Leicester chief slams new Premiership deal as ‘flawed’

Simon CohenLeicester Tigers chief executive Simon Cohen believes Premiership Rugby’s policy of linking the salary cap to central funding is wrong and could have wider implications on local communities.
Cohen predicts spiralling player wages will force clubs to cancel ground develop projects and community initiatives.
A Rugby Paper survey reveals that, including the many add-ons, this season’s salary cap will be worth £8.8m – a whopping £2m increase on last season’s ceiling and double that of the £4.4m cap which applied as recently as season 2010-11.
Premiership Rugby claim the increase will be covered by the new £225m, eight-year deal struck between top-flight clubs and the RFU, but TRP understands a shortfall in budgeted revenue due to European Rugby’s failure to attract sufficient commercial partners has contributed to a £12m black hole that clubs are struggling to fill.
With the Premiership’s wage bill skyrocketing by upwards of £20m this summer, Cohen has aimed both barrels at his own umbrella organisation, as well as the chairmen who voted through salary cap rises that will see some top earning players double their money while commercial staff are left to pick up the pieces.
Cohen told The Rugby Paper: “The strategy whereby the salary cap is linked to any increase in central revenue seems to be flawed at best. What it means is that all that money, any increase in revenue, goes straight to the players and that there’s no money from central proceeds to cover any other increases in costs.
“Whatever you want to put money towards, be it medical, training facilities, better marketing or community programmes, there’s absolutely nothing from the increase in central revenue.
“It was clear to those of us that were involved in dealing with agents that it could only have been inflationary, but it was still a policy that was implemented and we’ve gone from a situation where top players used to be paid around £250,000 to one where there are now £500,000 players dotted all around the league.”
Cohen dismisses the new deal between the RFU and PRL as a false panacea, adding: “The increase in revenue brought about by the PRL/RFU agreement does absolutely nothing for anybody in the game but the players.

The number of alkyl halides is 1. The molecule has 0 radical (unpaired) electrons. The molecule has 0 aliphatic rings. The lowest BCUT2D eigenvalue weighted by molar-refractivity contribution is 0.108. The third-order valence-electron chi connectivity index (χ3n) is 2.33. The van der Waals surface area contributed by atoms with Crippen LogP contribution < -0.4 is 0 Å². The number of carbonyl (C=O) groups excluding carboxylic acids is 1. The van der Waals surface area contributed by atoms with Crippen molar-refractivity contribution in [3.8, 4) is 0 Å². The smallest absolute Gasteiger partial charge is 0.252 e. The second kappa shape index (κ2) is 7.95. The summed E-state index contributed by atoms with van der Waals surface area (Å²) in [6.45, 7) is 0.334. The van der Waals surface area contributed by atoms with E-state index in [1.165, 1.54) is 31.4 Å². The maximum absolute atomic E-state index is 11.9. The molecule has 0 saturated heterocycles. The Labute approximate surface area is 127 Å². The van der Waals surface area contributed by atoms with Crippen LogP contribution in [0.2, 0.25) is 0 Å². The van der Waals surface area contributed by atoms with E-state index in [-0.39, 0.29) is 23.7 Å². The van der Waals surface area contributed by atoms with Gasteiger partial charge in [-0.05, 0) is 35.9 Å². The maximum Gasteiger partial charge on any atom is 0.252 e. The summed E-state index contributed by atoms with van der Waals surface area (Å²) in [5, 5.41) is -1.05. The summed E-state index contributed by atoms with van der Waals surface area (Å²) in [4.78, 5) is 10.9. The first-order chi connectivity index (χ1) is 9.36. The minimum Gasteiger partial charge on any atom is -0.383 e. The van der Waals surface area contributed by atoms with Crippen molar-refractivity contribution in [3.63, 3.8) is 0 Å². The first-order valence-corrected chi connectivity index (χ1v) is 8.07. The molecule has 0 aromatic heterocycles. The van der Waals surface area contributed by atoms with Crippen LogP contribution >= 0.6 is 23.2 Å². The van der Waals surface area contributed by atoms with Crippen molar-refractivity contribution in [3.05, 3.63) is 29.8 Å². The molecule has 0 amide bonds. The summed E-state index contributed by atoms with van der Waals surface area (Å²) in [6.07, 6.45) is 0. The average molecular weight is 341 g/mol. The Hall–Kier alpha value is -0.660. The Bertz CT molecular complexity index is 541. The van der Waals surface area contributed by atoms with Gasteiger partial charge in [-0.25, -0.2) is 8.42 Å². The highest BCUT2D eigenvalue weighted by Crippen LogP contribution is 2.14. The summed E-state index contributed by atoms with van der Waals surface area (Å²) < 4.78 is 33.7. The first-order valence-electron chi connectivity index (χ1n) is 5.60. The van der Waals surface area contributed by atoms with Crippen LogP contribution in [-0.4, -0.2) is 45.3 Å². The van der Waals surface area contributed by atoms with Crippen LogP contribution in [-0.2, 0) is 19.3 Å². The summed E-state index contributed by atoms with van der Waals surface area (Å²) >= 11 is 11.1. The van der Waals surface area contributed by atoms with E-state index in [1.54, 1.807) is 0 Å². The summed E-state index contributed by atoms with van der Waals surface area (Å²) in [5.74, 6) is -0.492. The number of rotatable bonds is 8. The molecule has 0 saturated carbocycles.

“We can accommodate our cashflow position, but we would like to invest in infrastructure and that ability is significantly compromisedby the huge amounts that are now going into the hands of players and agents.”
RFU boss Ian Ritchie, below, has trumpeted the new deal as a triumph for player welfare, with England players who play a certain number of minutes throughout the autumn series now afforded a mandatory one weekend rest period over Christmas.
“Player welfare, as ever, is a priority for us all, and so further rest periods have been built into the season,” Ritchie said.
However Cohen takes a contrary view and also accuses the Rugby Players’ Association of failing to act in the best interests of its members.
He explained: “If we’re serious about player welfare I think it’s an opportunity missed because if we need senior players to play fewer games, then we have to accept that there’s less revenue and that salaries can’t rise as quickly.
“If we had gone with that premise and then looked at taking games out of the calendar instead of adding games simply to fund the new agreement and pay the players, that would have been a better way of looking at it.
“You could have looked at a 10-team league, no fourth international or June Tests and reduced the overlaps between club games and internationals.
“But the RPA seem to be more interested in ensuring the money is right for their members than they are in looking for the sort of solution that involves a reduction in matches and wages, which I believe are now infinite.
“We had a chance to learn from football, but sadly we’ve blown it.”
NEALE HARVEY

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